President Trump signed a memorandum ordering an investigation into China's alleged theft of U.S. technology and intellectual property on Aug. 14. (The Washington Post)

President Trump signed an executive memorandum Monday afternoon that will likely trigger an investigation into China’s alleged theft of U.S. intellectual property, a measure that could eventually result in a wide range of penalties as the administration seeks a new way to deal with what it calls Chinese violations of the rules of international trade.

“The theft of intellectual property by foreign countries costs our nation millions of jobs and billions and billions of dollars each and every year,” Trump said, as he signed the memo surrounded by trade advisers and company executives. “For too long, this wealth has been drained from our country while Washington has done nothing... But Washington will turn a blind eye no longer.”

Officials said the memorandum would direct their top trade negotiator, U.S. Trade Representative Robert E. Lighthizer, to determine whether to launch an investigation. The inquiry would give the president broad authority to retaliate if it finds that China is compromising U.S. intellectual property.

But senior White House officials said in a call with reporters Saturday that the investigation could take up to a year to conclude and that it was premature to say whether it would result in tariffs against China, a negotiated settlement or another outcome.

Despite the uncertainties, company executives and politicians widely greeted the investigation as an effort to address a problem that has bedeviled U.S. companies for decades: how to access the Chinese market without ceding their intellectual property to Chinese companies that might use it against them in the future.

It’s an issue that has persistently troubled U.S. high technology industries of all kinds -- with companies disputing treatment in fields ranging from nuclear power to automobiles to telecom.

U.S. businesses have been hesitant to speak out about the issue for fear of drawing reprisal from the Chinese, negative press coverage or cyber security attacks. But privately, many American business leaders express frustration with a Chinese system that coerces them into transferring valuable U.S. intellectual property to Chinese companies, or allows it to be stolen outright.

China's Ministry of Commerce on Tuesday morning voiced "grave concern" over Trump's move to initiate an investigation into allegations that China has been "practicing intellectual infringement." The ministry stated that China will not sit on its hands "if the U.S.'s action inflicts damages on the bilateral trading relationships."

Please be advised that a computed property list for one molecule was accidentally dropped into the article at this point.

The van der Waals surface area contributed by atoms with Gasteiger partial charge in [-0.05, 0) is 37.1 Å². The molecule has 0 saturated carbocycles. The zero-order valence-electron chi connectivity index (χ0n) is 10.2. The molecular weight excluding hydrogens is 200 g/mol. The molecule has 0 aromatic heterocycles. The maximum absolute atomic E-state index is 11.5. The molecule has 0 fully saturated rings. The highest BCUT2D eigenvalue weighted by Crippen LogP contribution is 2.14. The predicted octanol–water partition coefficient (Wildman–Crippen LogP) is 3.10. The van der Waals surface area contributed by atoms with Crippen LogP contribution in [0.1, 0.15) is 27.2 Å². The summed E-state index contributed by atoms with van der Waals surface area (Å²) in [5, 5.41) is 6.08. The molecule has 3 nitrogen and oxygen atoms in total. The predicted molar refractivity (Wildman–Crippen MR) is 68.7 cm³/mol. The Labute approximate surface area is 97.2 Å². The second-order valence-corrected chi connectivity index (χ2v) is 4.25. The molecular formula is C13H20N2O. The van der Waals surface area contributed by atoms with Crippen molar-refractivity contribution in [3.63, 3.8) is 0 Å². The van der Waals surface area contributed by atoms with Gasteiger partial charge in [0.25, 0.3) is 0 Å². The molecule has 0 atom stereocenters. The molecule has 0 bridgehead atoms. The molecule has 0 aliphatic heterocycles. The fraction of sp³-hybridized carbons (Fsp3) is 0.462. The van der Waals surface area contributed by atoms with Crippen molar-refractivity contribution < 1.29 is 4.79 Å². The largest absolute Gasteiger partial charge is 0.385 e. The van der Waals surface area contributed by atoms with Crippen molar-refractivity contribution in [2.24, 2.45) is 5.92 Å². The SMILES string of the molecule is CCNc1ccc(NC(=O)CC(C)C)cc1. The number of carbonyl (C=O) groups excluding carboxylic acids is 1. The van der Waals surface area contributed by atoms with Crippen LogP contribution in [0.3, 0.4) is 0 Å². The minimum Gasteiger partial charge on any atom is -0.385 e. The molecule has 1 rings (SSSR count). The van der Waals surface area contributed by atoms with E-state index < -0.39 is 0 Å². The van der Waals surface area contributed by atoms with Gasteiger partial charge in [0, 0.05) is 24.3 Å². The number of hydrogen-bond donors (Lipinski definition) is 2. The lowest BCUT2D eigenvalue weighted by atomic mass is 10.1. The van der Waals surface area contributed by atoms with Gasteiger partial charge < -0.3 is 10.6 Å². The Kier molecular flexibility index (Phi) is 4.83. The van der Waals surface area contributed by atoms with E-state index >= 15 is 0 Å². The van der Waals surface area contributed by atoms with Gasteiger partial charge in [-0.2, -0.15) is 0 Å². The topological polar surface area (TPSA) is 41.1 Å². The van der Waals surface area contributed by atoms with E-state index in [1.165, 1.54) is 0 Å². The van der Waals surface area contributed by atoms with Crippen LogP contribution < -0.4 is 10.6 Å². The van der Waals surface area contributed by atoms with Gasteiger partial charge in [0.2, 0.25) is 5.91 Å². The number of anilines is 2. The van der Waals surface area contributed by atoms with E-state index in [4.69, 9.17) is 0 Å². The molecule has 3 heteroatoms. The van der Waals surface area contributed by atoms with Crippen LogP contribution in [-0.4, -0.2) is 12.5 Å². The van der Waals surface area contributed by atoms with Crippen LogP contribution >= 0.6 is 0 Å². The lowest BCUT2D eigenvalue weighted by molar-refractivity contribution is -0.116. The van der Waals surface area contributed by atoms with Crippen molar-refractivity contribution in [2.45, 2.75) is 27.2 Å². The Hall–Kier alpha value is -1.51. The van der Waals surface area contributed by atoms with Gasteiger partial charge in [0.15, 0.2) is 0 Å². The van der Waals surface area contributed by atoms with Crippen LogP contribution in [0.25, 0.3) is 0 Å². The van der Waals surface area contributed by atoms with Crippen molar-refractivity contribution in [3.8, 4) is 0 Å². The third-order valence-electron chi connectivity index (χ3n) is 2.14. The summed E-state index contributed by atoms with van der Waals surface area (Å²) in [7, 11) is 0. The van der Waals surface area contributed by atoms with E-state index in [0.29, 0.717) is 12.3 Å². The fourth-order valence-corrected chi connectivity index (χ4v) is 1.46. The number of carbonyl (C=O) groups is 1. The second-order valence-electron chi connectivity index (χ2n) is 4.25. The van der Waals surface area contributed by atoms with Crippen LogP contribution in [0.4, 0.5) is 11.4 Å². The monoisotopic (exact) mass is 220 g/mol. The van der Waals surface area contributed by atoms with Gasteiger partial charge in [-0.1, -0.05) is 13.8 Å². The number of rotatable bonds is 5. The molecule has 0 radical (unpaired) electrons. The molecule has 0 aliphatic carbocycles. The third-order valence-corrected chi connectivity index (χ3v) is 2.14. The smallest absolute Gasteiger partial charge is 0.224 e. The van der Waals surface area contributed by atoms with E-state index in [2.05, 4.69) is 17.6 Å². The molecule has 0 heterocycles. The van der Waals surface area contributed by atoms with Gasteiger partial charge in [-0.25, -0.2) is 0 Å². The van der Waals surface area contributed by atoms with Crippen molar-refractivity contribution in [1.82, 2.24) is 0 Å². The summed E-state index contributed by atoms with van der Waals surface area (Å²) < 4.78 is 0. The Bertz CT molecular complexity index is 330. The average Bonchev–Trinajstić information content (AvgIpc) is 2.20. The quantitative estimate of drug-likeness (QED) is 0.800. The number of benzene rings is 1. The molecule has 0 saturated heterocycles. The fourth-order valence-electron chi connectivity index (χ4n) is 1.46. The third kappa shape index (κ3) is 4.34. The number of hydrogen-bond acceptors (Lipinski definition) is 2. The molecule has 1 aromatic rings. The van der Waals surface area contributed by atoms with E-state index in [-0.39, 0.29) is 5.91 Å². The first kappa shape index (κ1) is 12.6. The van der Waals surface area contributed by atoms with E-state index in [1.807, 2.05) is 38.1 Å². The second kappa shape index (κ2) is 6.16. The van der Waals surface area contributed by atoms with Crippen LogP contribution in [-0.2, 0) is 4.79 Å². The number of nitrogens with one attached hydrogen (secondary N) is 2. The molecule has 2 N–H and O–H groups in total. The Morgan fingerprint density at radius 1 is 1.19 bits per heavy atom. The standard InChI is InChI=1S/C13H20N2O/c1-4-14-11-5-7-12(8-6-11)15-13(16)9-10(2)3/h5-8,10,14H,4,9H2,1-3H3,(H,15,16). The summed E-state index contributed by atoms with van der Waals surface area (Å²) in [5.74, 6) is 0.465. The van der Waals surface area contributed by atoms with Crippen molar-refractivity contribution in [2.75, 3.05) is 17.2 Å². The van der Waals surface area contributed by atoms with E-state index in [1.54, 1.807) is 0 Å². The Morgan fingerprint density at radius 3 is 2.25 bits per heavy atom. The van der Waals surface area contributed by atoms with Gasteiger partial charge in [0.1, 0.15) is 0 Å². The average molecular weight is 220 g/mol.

China has long required U.S. firms in many industries to form joint ventures with Chinese partners and manufacture some goods inside the country. Although the system forces U.S. companies to transfer some of their valuable know-how to Chinese partners that could become competitors in the future, U.S. companies including Microsoft and General Motors have made such deals to gain access to China’s valuable market of nearly 1.4 billion people and a booming middle class.

Under a new Chinese cybersecurity law, technology firms including Amazon.com and Apple are required to store users’ data within Chinese borders and turn over source code and encryption software to the government, potentially giving the Chinese government a back door into private data and proprietary technologies. (Amazon chief executive Jeffrey P. Bezos owns The Washington Post.)

U.S. companies also complain that China’s enforcement of intellectual property violations remains lax and that theft of trade secrets through malware, phishing and cybermercenaries is rampant. Roughly 70 percent of software in use in China is pirated, though this figure is down from recent years, according to the Software Alliance, a trade group.

Meanwhile, Chinese companies have been pouring billions of dollars of investments into cutting-edge defense and technology firms around the world, including in Silicon Valley. The country has launched an initiative, called “Made in China 2025,” which seeks to propel its companies to dominate high-tech industries including robotics, aerospace equipment, new energy vehicles and biopharmaceuticals in the next eight years.

While U.S. industry remains the most technologically advanced in the world, China is rapidly catching up. Some, such as Randolph Kahn, a consultant and adjunct professor at Washington University School of Law, say this could be detrimental for the U.S. economy. A 2016 report by the U.S. Department of Commerce found that intellectual property accounted for nearly 40 percent of the U.S. economy in 2014.

“To the extent that we’re not able to protect that, you’re sacrificing millions or tens of millions of U.S. jobs, and U.S. companies should care a great deal about that,” Kahn said.